It’s one of those holiday long weekends when we, as Canadians, will reflect on the year past and be thankful for the peace and prosperity we enjoy. Some of us will be fortunate enough to enjoy the company of our loved ones over a meal. Generally speaking, again as Canadians, we have a lot to be thankful for: universal healthcare, social programs, human rights, and the freedom to think and act as we choose (so long as we do not encroach the rights of others).
Coffee in hand, enjoying the view of the morning sunshine on the brilliant palette of fall colours among the trees around my home, I should be happy and content with my lot in life. The smell of turkey and pumpkin pie already permeates the house and I can hear my children laughing together in another room. It is a perfect day, and although I am smiling, my contentment is subtly guarded. I am preoccupied by the story of the Vigour:
The Vigour, under the command of Captain Abraham James Whiting, sailed from Halifax harbour with crew of forty-eight on October 8, 1876. The Vigour’s holds were packed with furs, lumber, root vegetables, and rum (we mustn’t forget the rum), all destined for the port of Plymouth on the Southern coast of England. The Vigour was renowned as one of the fastest private mercantile vessels of the day. Captain Whiting was respected for his ability to pilot his ship safely back and forth across the Atlantic, sometimes days ahead of schedule. On that October morning, moments before the Vigour would cast off, Captain Whiting received a letter from his wife in Brixton. His hands trembled with joy and his eyes filled with tears as he read the news of his first child’s arrival into the world. Immediately he mustered his crew to inform them that this crossing would be their fastest yet. He had to get home to see his son, Emanuel James Whiting. They were underway and sailing out of Halifax harbour past Georges Island toward the open ocean within minutes.
By the early afternoon of October 9, Thanksgiving day, the sea air had become warm and still. Captain Whiting had asked his friend, the ship’s cook, to prepare a Thanksgiving feast for the men. It would be a celebration of both their good fortune and of the Captains passage into the realm of Fatherhood. Throughout the day the crew performed exceptionally and the deck of the Vigour looked as though she had just been launched; not as the weathered and seasoned vessel that she was. The sails, which had hung flaccidly for most of the day, were shifting to and fro as an irregular, early evening wind pushed and pulled. Captain Whiting gathered the crew in the galley and the celebratory feast began.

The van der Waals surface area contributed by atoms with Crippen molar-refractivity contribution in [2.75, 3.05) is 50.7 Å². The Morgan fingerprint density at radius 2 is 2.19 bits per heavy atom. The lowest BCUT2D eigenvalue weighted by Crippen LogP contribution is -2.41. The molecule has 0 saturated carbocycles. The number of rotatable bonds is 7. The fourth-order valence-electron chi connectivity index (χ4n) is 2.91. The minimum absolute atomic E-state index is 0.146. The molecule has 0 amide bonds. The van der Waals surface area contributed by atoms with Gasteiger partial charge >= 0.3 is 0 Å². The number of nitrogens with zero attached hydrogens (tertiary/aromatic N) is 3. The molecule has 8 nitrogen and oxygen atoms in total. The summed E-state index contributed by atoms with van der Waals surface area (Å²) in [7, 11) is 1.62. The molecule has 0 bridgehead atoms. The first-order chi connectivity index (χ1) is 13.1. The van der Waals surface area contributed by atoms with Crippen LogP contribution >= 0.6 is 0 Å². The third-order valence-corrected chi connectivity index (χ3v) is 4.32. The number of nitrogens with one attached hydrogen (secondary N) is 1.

The sky darkened early, as it always did over the North Atlantic in October. Had it darkened earlier than usual, perhaps Captain Whiting would have realized what was happening. Had his mind not been whirling with the anticipation of meeting his new son, perhaps he would have paid closer attention to the signs. Had he and his crew not overindulged in the plentiful turkey, turnips, bread stuffing, and free flowing rum (you haven’t forgotten about the rum, have you?) they would have been able to cope with the last hurricane of the season as it bore down on the Vigour through the night. Coping, however, was exactly what the crew was unable to do.
The Easter tides were higher than usual in 1877. Seamus Moore was walking the rocky shoreline just south of Dungarvan, Ireland, looking for his nets which had been carried away in the storm surge of early April. He might have found his nets further down the beach, had he not been distracted by the small, locked trunk on the shore. Seamus, a resourceful and tenacious fisherman, accepted the challenge of the lock. Inside, he found the usual contents of a sailor’s trunk; clothes, trinkets, a bible, and a diary. The diary was sent to London with the news that Vigour was likely at rest on the bottom of the Atlantic. Emanuel James Whiting would grow up without ever having known his father. The clothes in the trunk were fair and Seamus would wear the shirt to his daughter’s wedding in the summer of 1877. The trinkets, from ports around the world, were fascinating and would sit on the mantle above the fireplace in Seamus’ home until it crumbled, abandoned, sometime during WWII. The priest would read from that bible as Seamus lie dying from the Spanish flu in 1918.
Sitting here, with my coffee in hand, surrounded by the sights, smells, and sounds of this wonderful day, I am overwhelmed with gratitude for the immeasurable joy in my life. Beneath it all, however, in a dark corner of my mind, I worry that perhaps at times like this we may be distracted and caught unaware of storms brewing just below the horizon.